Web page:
Tuesday, November 24, 2009

Invasive Shrub Color

In fall, the local woods become a color-coded forest, making it easy to tell at a glance what species are growing where. Trying to take at least some advantage of this, I headed out in a car to survey where Asian photinia has invaded our nature preserves. The combination of its yellowish orange color and customary growth form aid in identification from the road.

Here's a new invasion getting going up on Mt. Lucas.

Once Photinia has lost its leaves, the honeysuckles are still green, revealing just how extensive is their invasion of the woods. That they hold their leaves long after native woody plants have dropped theirs suggests that the exotic honeysuckles evolved in a climate with a longer growing season.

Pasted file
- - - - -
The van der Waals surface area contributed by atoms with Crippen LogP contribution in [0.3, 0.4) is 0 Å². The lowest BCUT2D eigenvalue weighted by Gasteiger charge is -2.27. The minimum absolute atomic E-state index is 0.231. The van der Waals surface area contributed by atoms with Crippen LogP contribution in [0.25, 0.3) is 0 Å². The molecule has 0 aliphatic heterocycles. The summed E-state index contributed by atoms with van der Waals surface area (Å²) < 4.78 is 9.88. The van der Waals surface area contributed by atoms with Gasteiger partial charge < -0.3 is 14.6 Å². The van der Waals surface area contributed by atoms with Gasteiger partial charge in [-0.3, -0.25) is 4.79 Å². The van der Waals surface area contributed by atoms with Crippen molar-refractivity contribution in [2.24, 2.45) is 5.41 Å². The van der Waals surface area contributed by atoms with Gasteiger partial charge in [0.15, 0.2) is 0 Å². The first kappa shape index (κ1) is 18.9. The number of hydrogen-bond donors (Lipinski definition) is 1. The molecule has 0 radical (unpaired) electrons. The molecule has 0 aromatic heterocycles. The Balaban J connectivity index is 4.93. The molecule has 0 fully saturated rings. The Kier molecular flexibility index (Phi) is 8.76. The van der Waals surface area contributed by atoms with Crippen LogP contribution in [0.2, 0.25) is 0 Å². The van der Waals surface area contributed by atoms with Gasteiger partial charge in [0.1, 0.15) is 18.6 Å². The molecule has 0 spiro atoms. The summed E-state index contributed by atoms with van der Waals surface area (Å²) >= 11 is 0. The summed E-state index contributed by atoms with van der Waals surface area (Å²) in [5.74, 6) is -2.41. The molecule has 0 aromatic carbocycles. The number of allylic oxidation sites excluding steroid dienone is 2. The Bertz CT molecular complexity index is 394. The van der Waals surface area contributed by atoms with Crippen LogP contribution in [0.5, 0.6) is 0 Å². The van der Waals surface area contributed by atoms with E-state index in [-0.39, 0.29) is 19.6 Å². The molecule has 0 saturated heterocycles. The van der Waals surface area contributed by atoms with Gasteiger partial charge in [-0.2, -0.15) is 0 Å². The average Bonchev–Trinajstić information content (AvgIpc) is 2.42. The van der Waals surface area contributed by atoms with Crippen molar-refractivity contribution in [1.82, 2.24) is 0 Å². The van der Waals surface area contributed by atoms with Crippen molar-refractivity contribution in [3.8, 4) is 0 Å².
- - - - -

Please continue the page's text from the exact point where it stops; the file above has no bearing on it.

1. Steve, you do such a grand job of educating us!

    I've been wondering why I feel cross driving alongside woods still holding chartreuse and yellow and plain old green at this time of year.

    Now I know, as with the change in summer's palette, from blue, white and yellow in childhood, to magenta thanks to 'purple' loosestife, some inner sense knows that color in December is not only wrong, but also destructive to our native species, even our hardwoods.

    Thank you.

    Carolyn Foote Edelmann

  2. This comment has been removed by a blog administrator.